Today saw the shortlists being released from the Japanese Boxing Commission and the Tokyo Sports Press Club for the annual Japanese boxing awards, celebrating the best of Japanese boxing in 2019.
Unsurprisingly Ryota Murata, Kazuto Ioka, Kosei Tanaka, Kenshiro Teraji and Naoya Inoue were in multiple categories following a solid for all 5 men.
Below are the short lists for this years awards, ahead of the annual ceremony, which will take place on February 7th in Tokyo.
Naoya Inoue (19-0, 16) [井上 尚弥]
Kazuto Ioka (25-2, 14) [井岡一翔]
Ryota Murata (16-2, 13) [村田 諒太]
Kosei Tanaka (15-0, 9) [田中恒成]
Kenshiro Teraji (17-0, 10) [寺地 拳四朗]
Ryosuke Iwasa (27-3, 17) [岩佐 亮佑]
Keita Kurihara (15-5, 13) [栗原 慶太]
Shuichiro Yoshino (11-0, 9) [吉野 修一郎]
Hiroaki Teshigawara (21-2-2, 14) [勅使河原 弘晶]
Ginjiro Shigeoka (5-0, 4) [重岡銀次朗]
Koki Inoue (15-0, 12) [浩樹井上]
Junto Nakatani (20-0, 15) [中谷 潤人]
Yuki Nonaka (33-11-3, 10) [野中 悠樹]
Akinori Watanabe (39-7-1, 33) [渡部あきのり]
Yuki Nagano (17-2, 13) [永野祐樹]
Norihito Tanaka (19-7, 10) [田中教仁]
Best Fight of the Year (World title Bout)
Naoya Inoue Vs Nonito Donaire
Naoya Inoue Vs Emanuel Rodriguez
Kazuto Ioka Vs Aston Palicte
Ryota Murata Vs Rob Brant II
Best Fight of the Year (Non-world title)
Kazuto Takesako Vs Shuji Kato 加藤収二]
Yuki Beppu [別府優樹] Vs Ryota Yada [矢田良太]
Toshiya Ishii [石井渡士也] Vs Haruki Ishikawa [石川春樹]
Tenkai Tsunami (27-12-1, 16) [天海 ツナミ]
Kasumi Saeki (4-0, 3) [佐伯霞]
Miyo Yoshida (14-1) [吉田 実代]
Female Fight of the Year
Naoko Fujioka [藤岡 奈穂子] Vs Tenkai Tsunami
Kasumi Saeki Vs Elizabeth Lopez
Monseratt Alcaron Vs Ayaka Miyao [宮尾 綾香]
(Image courtesy of boxingnews.jp)
Earlier this year we had an absolute barn burner with Japanese Middleweight champion Kazuto Takesako (11-0-1, 11) [竹迫司登] defending his title with a a draw against mandatory challenger Shuji Kato (10-2-2, 6) [加藤収二]. The bout was one of the best domestic title fights of the year so far and left both men wanting a rematch. Today we got that rematch, and a clear winner.
In their first bout Takesako struggled so much with the southpaw jab and the movement of Kato. It seemed like Kato just knew how to do things that Takesako couldn't deal with, and instead the champion had to dig deep to pull out the draw late on. That was a learning experience for Takesako who picked up his sparring and prepared for the southpaw stance this time around.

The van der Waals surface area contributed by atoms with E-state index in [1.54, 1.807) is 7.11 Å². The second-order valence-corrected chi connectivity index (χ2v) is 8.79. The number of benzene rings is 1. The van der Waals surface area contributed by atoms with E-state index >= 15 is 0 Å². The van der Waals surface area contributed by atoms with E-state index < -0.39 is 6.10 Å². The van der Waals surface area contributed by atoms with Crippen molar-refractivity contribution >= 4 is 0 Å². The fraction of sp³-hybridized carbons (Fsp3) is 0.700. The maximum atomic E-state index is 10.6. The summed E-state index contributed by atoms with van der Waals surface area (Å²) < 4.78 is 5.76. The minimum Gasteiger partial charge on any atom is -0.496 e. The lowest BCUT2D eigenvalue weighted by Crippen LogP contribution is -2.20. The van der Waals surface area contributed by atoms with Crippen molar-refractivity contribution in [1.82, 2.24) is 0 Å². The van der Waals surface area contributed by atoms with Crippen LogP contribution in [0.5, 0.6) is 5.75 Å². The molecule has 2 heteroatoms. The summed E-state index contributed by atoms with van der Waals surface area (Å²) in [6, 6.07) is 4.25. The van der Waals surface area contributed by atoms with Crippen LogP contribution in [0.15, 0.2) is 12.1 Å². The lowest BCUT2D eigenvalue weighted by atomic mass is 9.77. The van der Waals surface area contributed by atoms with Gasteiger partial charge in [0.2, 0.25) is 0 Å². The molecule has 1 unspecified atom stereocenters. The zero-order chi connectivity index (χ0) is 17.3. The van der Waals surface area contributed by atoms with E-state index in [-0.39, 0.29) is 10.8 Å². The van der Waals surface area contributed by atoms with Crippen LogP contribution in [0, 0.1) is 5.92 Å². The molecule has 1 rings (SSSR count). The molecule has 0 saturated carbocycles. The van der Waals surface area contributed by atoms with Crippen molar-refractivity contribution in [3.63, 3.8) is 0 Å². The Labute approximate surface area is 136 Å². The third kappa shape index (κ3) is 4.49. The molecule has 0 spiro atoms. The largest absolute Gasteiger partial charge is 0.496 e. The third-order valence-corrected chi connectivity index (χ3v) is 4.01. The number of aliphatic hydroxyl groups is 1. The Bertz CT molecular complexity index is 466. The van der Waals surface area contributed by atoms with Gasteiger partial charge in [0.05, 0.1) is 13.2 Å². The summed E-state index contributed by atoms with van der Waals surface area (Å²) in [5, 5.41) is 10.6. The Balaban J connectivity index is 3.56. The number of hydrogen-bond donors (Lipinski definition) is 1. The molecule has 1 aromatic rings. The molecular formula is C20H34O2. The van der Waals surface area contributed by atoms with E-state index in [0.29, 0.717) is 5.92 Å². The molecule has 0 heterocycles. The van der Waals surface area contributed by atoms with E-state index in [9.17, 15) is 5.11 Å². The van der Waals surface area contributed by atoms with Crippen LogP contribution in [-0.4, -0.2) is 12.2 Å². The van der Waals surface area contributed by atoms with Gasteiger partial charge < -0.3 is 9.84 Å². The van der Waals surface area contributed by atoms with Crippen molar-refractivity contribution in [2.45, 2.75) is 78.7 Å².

This time the bout was drastically different, with Takesako realising he had to fight differently against southpaws. He was able to quickly find a home for his left hook and right cross, and although he was tagged himself his shots were the hard ones, the cleaner ones and the more damaging ones. The success of Takesako was clear, and this looked like he had done a lot figure out what went wrong in their first bout. The tactics were spot on and his pressure, aggression and ability to land his power shots early saw him establish a clear lead at the mid way point, with the cards being read as 50-46 and 49-46, twice.
After just 5 rounds the bout couldn't have been much different to their first one.
With Takesako in the lead Kato had to try and turn things around, and he did have some success in round 7, as a body shot seemed to stall the champion. Both men were tiring, although Takesako was in the lead he had put a lot into the fight, whilst Kato had taken a lot of punishment, as well as giving his all. In round 8 the tiredness showed further, with both essentially fighting on instinct. At the end of the round Kato hit the canvas, it wasn't ruled a knockdown, but it was enough to make Kato's team decide to save their man, pulling him out before the start of round 9. By the it was clear he was spent and needed saving before taking any more punishment.
For Takesako this is a third defense of the title, and a good defense at that, but perhaps reveals his ceiling isn't as high as some had hoped. For Kato the bout didn't go as he would have hoped, and his major weapons were neutralised somewhat here. For both this was damaging, tiring, and the sort of fight, like their first, which will require a significant rest following. We wouldn't be surprised if both men waited until 2020 to make their ring return.
(Image coutesy of boxingnews.jp)
Earlier this year we saw a criminally under-rated fight between Japanese Middleweight champion Kazuto Takesako (10-0-1, 10) [竹迫司登] and mandatory challenger Shuji Kato (10-1-2, 6) [加藤収二]. The bout, part of the Champion Carnival, saw Takesako retain his title with a draw, and have his KO streak ended after 10 early wins. For both men the result was a disappointing one, but for fans in attendance the bout was an instant classic, a brilliant 10 round back and forth.
Tomorrow they go again in an immediate rematch.
Today the two fighters took part in their weigh in for the rematch and both men looked in good shape whilst making the 160lb Middleweight limit.